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To find the LCM of some polynomials you need to see their factors. So we will factor them. First the greatest common factor:
Next, factoring patterns. The second factor of the first polynomial is a difference of squares which will factor according to the pattern
. The second factor of the other polynomial fits a different pattern:
or (a+b)(a+b) with the "a" being x and the "b" being 3. Using these patterns to further factor we get:
If you have trouble with LCM's I find that it can be helpful to write the factors in a special way:
2x^2-18 = 1 * 2 * (x+3) * (x-3)
5x^3+30x^2+45x = 1 * (x+3) * 5 * x * (x+3)
LCM = 1 * 2 * (x+3) * (x-3) * 5 * x * (x+3) = 10x(x+3)(x-3)(x+3)
The first lines display the polynomials and their factors. The bottom line is the LCM. Notice how I used spacing and the Commutative Property (which allows me to rearrange the order of factors of the polynomials in any way I choose. I arranged the factors so the the factors in each column were all the same. I lined up the factors of 1, of 2, of (x+3), etc. Taking 1 factor from each column, the LCM is the product of these factors.
Sometimes you want an LCM in factored form (like when you are finding a lowest common denominator (LCD) which is just an LCM of denominators). Sometimes you want it in simplified form.
If you want this LCM in simplified form then we just multiply out the factors. We can multiply in any order so I am going to choose an order that looks easy. First, (x+3)(x-3). We already know how this works out from when we factored 2x^2=18:
Next I'll use FOIL to multiply the last two factors:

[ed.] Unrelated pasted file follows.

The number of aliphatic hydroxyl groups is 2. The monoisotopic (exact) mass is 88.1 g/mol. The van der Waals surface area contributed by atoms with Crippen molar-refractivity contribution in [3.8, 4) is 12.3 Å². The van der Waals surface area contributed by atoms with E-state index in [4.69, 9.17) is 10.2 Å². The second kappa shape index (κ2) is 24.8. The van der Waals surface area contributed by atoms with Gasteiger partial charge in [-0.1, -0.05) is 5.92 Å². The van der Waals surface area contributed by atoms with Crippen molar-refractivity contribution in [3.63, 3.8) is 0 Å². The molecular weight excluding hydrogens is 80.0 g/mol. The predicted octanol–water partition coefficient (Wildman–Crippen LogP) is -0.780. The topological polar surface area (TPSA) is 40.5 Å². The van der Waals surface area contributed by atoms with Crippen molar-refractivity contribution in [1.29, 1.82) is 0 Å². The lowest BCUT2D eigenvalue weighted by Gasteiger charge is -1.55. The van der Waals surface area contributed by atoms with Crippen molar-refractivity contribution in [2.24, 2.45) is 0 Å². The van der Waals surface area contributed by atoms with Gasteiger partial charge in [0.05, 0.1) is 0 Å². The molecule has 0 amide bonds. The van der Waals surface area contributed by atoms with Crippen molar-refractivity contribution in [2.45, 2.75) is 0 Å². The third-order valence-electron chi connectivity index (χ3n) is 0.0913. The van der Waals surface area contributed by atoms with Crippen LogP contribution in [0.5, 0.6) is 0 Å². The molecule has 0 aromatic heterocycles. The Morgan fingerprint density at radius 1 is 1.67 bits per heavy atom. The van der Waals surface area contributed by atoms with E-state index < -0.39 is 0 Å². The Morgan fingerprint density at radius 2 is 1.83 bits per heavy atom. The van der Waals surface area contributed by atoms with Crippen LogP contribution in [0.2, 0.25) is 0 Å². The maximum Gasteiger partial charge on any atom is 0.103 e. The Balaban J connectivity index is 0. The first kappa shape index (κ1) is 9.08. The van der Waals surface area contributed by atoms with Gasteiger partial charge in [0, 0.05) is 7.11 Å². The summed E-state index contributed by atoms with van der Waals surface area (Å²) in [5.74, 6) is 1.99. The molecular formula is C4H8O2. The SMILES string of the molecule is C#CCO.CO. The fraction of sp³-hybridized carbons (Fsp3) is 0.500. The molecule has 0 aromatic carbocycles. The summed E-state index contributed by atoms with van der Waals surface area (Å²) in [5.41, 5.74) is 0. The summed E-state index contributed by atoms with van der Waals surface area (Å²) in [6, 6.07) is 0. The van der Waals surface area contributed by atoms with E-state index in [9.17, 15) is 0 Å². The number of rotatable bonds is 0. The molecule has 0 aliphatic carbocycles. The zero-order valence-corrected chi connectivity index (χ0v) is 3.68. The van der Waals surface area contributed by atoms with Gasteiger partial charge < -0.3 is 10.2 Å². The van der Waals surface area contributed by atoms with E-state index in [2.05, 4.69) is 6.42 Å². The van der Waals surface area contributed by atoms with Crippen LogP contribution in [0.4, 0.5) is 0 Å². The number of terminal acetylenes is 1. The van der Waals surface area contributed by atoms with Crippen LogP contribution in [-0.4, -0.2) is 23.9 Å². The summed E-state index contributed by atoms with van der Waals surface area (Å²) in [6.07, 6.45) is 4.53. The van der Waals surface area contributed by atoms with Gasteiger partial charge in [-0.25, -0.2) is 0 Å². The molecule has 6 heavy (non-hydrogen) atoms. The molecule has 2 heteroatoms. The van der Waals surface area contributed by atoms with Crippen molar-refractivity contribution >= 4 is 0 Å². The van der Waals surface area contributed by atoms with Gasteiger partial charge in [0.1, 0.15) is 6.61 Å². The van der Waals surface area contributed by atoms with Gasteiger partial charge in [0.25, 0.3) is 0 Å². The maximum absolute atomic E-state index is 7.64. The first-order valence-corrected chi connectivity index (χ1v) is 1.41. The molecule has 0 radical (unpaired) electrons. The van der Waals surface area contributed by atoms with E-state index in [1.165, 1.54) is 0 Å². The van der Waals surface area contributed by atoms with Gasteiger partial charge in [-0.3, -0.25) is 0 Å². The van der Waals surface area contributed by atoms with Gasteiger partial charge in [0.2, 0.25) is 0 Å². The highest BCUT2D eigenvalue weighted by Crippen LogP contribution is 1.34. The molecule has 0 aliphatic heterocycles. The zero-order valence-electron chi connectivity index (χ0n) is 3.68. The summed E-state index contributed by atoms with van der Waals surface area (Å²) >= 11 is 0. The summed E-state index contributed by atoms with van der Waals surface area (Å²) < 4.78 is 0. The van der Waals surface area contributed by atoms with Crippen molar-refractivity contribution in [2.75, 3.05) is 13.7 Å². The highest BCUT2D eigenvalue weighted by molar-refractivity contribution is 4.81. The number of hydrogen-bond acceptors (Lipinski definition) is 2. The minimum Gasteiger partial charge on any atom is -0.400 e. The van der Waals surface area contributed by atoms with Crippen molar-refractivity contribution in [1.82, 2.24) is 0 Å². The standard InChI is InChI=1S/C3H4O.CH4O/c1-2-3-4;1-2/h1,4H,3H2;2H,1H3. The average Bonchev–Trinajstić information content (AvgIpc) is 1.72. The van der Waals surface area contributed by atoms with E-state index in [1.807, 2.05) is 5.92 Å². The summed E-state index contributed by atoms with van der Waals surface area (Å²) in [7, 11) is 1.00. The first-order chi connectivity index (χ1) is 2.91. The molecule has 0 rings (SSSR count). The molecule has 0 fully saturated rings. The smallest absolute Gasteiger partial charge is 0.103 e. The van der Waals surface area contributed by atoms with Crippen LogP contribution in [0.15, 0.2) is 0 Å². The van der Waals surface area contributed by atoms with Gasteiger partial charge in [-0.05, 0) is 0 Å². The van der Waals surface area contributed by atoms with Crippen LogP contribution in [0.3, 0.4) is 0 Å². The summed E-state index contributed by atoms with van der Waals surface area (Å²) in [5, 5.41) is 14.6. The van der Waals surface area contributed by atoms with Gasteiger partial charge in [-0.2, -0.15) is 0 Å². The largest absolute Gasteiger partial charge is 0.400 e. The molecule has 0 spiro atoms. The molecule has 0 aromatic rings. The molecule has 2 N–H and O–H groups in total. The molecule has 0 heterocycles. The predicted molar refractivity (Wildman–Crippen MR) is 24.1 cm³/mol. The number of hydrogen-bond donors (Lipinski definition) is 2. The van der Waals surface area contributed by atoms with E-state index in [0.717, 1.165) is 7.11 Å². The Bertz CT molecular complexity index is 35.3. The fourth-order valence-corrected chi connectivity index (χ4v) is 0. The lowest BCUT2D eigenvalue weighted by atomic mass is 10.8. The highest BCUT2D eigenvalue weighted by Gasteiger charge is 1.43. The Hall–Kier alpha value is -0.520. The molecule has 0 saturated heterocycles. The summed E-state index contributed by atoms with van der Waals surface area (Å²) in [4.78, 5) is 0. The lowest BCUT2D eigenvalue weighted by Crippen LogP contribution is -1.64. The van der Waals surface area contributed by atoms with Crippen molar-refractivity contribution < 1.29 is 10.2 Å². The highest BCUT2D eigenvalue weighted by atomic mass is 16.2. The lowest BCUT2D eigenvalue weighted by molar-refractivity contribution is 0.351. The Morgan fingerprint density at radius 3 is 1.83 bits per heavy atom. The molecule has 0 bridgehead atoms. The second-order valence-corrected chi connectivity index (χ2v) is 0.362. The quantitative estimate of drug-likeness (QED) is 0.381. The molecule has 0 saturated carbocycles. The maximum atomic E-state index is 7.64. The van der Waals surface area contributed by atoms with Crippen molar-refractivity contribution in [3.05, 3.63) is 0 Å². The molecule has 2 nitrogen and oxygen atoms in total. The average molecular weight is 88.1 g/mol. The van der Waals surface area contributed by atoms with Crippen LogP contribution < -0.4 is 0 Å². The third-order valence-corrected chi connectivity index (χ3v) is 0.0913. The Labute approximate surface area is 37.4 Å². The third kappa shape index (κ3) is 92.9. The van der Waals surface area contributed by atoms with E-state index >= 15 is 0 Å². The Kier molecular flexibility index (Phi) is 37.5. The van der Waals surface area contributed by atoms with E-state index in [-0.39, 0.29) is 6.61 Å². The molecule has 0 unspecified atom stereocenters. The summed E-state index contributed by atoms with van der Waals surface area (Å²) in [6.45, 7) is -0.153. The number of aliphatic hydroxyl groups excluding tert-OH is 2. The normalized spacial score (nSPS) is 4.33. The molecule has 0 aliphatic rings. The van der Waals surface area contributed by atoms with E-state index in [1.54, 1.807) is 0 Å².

And finally the 10x (with the Distributive Property):
P.S. There are additional uses for arranging the factors in a table like the one above:
- This table will handle as many polynomials as you need. Just add a line for each additional polynomial.
- If you are looking for an LCD, not only can you find the LCD but you can see what you need to multiply each fraction by to make the denominator become the LCD. For example, if the problem was to add:
the LCD would be as was found earlier. And from the table you can literally see which factors of the LCD a certain denominator is missing. For 2x^2-18 we can see that it is "missing" factors of 5, x and a second (x+3). And for the other denominator we can see that, compared to the LCM/LCD, it is "missing" factors of 2 and (x-3). We now now how to change the fractions so their denominators become the LCD:
- This table of factors can also be used to find the greatest common factor (GCF) between polynomials. In this case, instead of using factors from every column you use only the factors from "full" columns. IOW from columns that have no empty spaces. In this case there are only two "full" columns: the 1's and the first (x+3)'s. So the GCF for 2x^2-18 and 5x^3+30x^2+45x is 1*(x+3) or just (x+3)